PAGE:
Keeping the Sex in Sex Education: The First Amendment's Religion Clauses and the Sex Education Debate

Southern California Review of Law & Women's Studies, Vol. 9, No. 2, Spring 2000

33 Pages Posted: 21 Feb 2001

See all articles by Gary J. Simson

Gary J. Simson

Mercer University - Walter F. George School of Law; Cornell University - Law School

Erika A. Sussman

Swidler Berlin Shereff Friedman

Abstract

The two dominant approaches to sex education today are "comprehensive" and "abstinence-only-until-marriage." After describing the two approaches in some detail, this article explores the implications of the First Amendment's Religion Clauses for both approaches.

School districts regularly allow parents to opt out of comprehensive sex education on their children's behalf. To the extent, however, that legislatures and school boards are operating on the assumption that such an opt-out is required by the Free Exercise Clause, this article argues that they are mistaken.

The debate on comprehensive versus abstinence-only sex education has been cast thus far in policy rather than constitutional terms. This article maintains, however, that abstinence-only programs present difficulties under the Establishment Clause that should be found to bar their adoption as a matter of constitutional law.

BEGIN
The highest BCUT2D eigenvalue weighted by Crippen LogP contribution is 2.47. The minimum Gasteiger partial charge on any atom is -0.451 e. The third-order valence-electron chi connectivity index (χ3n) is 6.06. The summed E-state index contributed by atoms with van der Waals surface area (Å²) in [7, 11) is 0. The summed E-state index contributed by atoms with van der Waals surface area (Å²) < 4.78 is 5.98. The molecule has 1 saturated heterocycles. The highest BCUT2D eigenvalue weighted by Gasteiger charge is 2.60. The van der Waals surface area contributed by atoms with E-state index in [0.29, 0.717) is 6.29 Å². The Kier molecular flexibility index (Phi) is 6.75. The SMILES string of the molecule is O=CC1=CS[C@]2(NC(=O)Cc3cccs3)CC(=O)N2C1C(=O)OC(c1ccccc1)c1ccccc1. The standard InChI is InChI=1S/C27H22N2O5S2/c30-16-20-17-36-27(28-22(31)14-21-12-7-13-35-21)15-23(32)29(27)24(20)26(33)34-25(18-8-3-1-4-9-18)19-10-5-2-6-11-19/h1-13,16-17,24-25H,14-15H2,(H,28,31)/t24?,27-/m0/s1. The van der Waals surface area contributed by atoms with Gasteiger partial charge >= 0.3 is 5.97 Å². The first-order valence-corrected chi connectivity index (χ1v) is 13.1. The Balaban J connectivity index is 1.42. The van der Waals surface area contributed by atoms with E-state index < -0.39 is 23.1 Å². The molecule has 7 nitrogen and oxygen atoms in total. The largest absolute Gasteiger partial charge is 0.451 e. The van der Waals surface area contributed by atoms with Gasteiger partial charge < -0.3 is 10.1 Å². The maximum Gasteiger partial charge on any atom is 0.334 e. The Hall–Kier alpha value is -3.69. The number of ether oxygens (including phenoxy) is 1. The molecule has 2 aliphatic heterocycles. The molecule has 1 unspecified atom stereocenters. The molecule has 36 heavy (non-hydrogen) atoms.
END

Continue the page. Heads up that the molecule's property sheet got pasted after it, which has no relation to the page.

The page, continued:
Note: This is a description of the paper and not the actual abstract.

Suggested Citation

Simson, Gary J. and Sussman, Erika A., Keeping the Sex in Sex Education: The First Amendment's Religion Clauses and the Sex Education Debate. Southern California Review of Law & Women's Studies, Vol. 9, No. 2, Spring 2000. Available at SSRN: https://ssrn.com/abstract=259256

Gary J. Simson (Contact Author)

Mercer University - Walter F. George School of Law ( email )

1021 Georgia Avenue
Macon, GA 31207
United States
478-301-2628 (Phone)

Cornell University - Law School

Myron Taylor Hall
Cornell University
Ithaca, NY 14853
United States

Erika A. Sussman

Swidler Berlin Shereff Friedman ( email )

Washington Harbour
3000 K Street, NW, Ste. 300
Washington, DC 20007
United States
202-295-8432 (Phone)

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